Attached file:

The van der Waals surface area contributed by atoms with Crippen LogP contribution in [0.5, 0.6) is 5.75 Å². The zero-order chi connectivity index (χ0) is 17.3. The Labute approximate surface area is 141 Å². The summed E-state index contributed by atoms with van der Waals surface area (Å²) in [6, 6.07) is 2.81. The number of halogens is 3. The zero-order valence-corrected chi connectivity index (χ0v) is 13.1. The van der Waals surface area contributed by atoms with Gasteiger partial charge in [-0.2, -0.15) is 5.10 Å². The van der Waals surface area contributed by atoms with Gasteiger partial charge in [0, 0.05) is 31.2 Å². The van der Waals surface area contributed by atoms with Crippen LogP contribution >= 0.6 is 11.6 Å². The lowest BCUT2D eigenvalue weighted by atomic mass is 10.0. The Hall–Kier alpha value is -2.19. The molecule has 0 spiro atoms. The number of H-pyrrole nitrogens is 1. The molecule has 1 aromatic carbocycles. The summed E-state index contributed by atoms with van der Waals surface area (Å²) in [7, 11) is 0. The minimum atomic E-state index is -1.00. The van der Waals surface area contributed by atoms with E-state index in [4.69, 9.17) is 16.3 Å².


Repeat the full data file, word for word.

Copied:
The van der Waals surface area contributed by atoms with Crippen LogP contribution in [0.5, 0.6) is 5.75 Å². The zero-order chi connectivity index (χ0) is 17.3. The Labute approximate surface area is 141 Å². The summed E-state index contributed by atoms with van der Waals surface area (Å²) in [6, 6.07) is 2.81. The number of halogens is 3. The zero-order valence-corrected chi connectivity index (χ0v) is 13.1. The van der Waals surface area contributed by atoms with Gasteiger partial charge in [-0.2, -0.15) is 5.10 Å². The van der Waals surface area contributed by atoms with Gasteiger partial charge in [0, 0.05) is 31.2 Å². The van der Waals surface area contributed by atoms with Crippen LogP contribution >= 0.6 is 11.6 Å². The lowest BCUT2D eigenvalue weighted by atomic mass is 10.0. The Hall–Kier alpha value is -2.19. The molecule has 0 spiro atoms. The number of H-pyrrole nitrogens is 1. The molecule has 1 aromatic carbocycles. The summed E-state index contributed by atoms with van der Waals surface area (Å²) in [7, 11) is 0. The minimum atomic E-state index is -1.00. The van der Waals surface area contributed by atoms with E-state index in [4.69, 9.17) is 16.3 Å².